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College admissions fraud trial begins

Posted by / September 14, 2021

The first trial in the massive Operation Varsity Blues college admissions fraud scandal has begun. The defendants, Former casino executive Gamal Aziz and private equity firm founder John Wilson, both face charges for paying hundreds of thousands of dollars to get their children into USC.

UCLA’s ex-men’s soccer coach was been sentenced by a judge to 8 months in prison for his role in the college admissions scam. Jorge Salcedo said he took bribes because he bought a house he couldn’t afford. His sentence is among the longest of all those involved in the scandal.

 In 2020,, Lori Loughlin, the former “Full House” star who is accused of bribing her children’s way into college, has finally agreed to plead guilty. For her attempt to circumvent what little meritocracy is left in higher education, she’ll have to pay $150,000 in fines (a fraction of her initial bribe…so…yeah), spend two months in jail, and do some community service––just in case you needed a reminder that the rich play by a different set of rules.

She sought a dismissal of her case on the grounds that the venue was chosen to accommodate the government’s venue preferences.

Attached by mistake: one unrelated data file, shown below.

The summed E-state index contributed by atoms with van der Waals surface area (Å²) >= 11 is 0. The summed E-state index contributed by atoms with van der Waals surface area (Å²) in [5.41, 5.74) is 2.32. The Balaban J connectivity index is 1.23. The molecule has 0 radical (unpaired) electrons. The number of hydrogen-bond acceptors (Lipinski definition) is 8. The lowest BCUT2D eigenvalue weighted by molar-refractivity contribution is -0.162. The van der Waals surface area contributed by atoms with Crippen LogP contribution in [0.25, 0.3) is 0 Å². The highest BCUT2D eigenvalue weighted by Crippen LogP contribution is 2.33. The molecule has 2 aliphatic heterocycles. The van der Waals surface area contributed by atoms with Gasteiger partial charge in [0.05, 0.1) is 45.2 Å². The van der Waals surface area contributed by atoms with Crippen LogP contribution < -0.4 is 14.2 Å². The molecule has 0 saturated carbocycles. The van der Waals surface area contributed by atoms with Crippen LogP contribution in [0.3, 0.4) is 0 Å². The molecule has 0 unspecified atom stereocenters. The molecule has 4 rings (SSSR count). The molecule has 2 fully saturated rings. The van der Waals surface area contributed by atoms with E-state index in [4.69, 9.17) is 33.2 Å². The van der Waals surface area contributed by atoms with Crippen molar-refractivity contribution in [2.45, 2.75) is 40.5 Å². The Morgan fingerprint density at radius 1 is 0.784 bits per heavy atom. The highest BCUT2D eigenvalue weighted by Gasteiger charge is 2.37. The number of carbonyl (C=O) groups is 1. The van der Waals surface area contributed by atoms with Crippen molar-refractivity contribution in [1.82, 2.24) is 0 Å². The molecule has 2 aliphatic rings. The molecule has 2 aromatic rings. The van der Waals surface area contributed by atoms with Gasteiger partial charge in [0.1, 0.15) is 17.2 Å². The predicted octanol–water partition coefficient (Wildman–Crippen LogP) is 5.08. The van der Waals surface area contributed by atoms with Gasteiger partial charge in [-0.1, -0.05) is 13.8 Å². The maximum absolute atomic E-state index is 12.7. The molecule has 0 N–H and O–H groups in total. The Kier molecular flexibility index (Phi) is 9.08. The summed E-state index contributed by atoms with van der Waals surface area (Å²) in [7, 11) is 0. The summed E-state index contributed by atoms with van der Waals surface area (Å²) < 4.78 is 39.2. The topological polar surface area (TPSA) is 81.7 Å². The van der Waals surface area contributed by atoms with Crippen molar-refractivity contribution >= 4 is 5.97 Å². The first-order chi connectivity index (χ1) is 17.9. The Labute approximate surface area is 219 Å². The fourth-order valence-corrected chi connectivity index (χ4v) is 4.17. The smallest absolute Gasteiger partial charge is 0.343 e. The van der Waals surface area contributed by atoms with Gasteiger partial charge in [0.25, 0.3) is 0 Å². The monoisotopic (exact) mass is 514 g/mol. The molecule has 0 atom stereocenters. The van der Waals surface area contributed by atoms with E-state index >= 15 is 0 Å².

Loughlin, it seems, is trying to take advantage of the COVID crisis for her own benefit, as she has tried to take advantage of so many other things. She has been dealing with socially distancing for quite some time. According to a source, this is how things go in Bel Air––the invitations will stop flowing until Loughlin is exonerated, if that happens. Loughlin claimed that she did not intentionally make bribes to get her children into USC. Instead, she claims that the college advisor she hired tricked her.

William Singer, owner of college admissions companies Key Worldwide Foundation and Edge College & Career Network, the alleged ringleader of the scam, has pled guilty to accepting bribes totaling $25 million. The scam worked like this: parents would pay Singer, and Singer would in turn render their child’s application much more likely to be accepted. He had people take admissions tests for students, ensuring perfect scores. He would get the students labeled disabled in some way. He would fake athletic credentials and bribe coaches (as was the case with Yale soccer coach who accepted a $400,000 bribe to let a non-soccer player in as an “athlete”). Bribes were often disguised as charitable donations, Lori Loughlin allegedly paid $500,000 for her two children to get into USC––under the guise that they were rowers. They were not rowers. It’s hard to imagine what she thought was happening with that $500,000 if it weren’t for bribes.

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